Saturday, September 7, 2013

The Zen Life Book Review

I wanted a book about Zen. If you look around, there are very many. Problem is that most of the books one finds are about learning and doing Zen. There are primers, manuals, story collections with fables such as The Hermit and the Long Tailed Rooster (never heard about that one? I just made up the title). Though valuable, I didn't want any of these; I didn't want to practice, become a monk or become enlightened or at least not at this point. What I wanted was a book that looked at Zen from the outside. What I wanted was more of 'this is', rather than a 'how to'; a window into the practice if you will. I was about to settle with a documentary or video from YouTube when unexpectedly I found just the book I wanted in my dad's very own library.

The Zen Life is a small book written in English by native authors. It is divided into two parts. The first one consists of 101 black-and-white photographs taken at Empuku-ji monastery that illustrate the ordinary activities of a Zen monk coupled with very brief explanations. The second part looks at the former and gives a more extended commentary. The photographs are top notch and capture the essential elements clearly. One can tell that these were taken by a pro. It doesn't take much to flip through the hundred and, guess what, this is a good thing. Looking at the pictures can serve as a quick relaxation treatment.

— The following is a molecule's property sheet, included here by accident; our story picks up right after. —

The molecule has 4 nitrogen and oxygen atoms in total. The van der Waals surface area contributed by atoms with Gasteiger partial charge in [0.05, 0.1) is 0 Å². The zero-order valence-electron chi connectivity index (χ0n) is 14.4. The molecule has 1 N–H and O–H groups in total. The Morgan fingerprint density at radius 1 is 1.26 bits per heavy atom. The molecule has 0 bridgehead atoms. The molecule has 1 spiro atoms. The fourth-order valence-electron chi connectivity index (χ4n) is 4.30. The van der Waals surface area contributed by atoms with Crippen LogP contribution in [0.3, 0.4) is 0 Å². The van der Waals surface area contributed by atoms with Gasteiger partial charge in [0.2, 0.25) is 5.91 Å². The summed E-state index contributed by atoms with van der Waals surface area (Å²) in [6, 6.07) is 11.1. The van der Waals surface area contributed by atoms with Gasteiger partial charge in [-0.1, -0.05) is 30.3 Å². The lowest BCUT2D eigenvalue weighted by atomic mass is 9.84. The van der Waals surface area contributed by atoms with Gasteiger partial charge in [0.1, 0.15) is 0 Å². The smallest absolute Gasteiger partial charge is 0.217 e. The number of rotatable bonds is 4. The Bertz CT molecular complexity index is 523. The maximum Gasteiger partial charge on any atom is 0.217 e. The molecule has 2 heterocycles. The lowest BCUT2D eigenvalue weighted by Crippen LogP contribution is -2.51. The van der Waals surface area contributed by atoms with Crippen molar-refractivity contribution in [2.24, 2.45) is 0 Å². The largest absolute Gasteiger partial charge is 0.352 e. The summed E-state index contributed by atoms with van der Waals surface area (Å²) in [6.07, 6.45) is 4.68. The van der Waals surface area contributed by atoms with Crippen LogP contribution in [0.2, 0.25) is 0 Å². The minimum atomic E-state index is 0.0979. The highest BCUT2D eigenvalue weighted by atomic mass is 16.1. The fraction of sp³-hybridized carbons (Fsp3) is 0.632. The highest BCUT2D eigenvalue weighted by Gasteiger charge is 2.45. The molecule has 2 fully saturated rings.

The explanation section covers a great deal of ground. It centers mainly round the monks' daily practices, from zazen to eating and sleeping, but it also addresses zen monasticism in the context of society at large. This part is written by a psychologist and the rational or philosophy of each facet is briefly treated upon. Some calendar events are also explored.

If you are in the position of wanting to know, but do not want to practice, this is a good book that can satisfy your interest.

As a runner-up there's
Asking About Zen: 108 Answers by Jiho Sargent

For intro practice and philosophy try:

Zen Mind, Beginner's Mind by Shunryu Suzuki

In closing, a nice project to consider is to contrast what happens here in The Zen Life with the experience of the Carthusians in the documentary film Into Great Silence (recommended!). 


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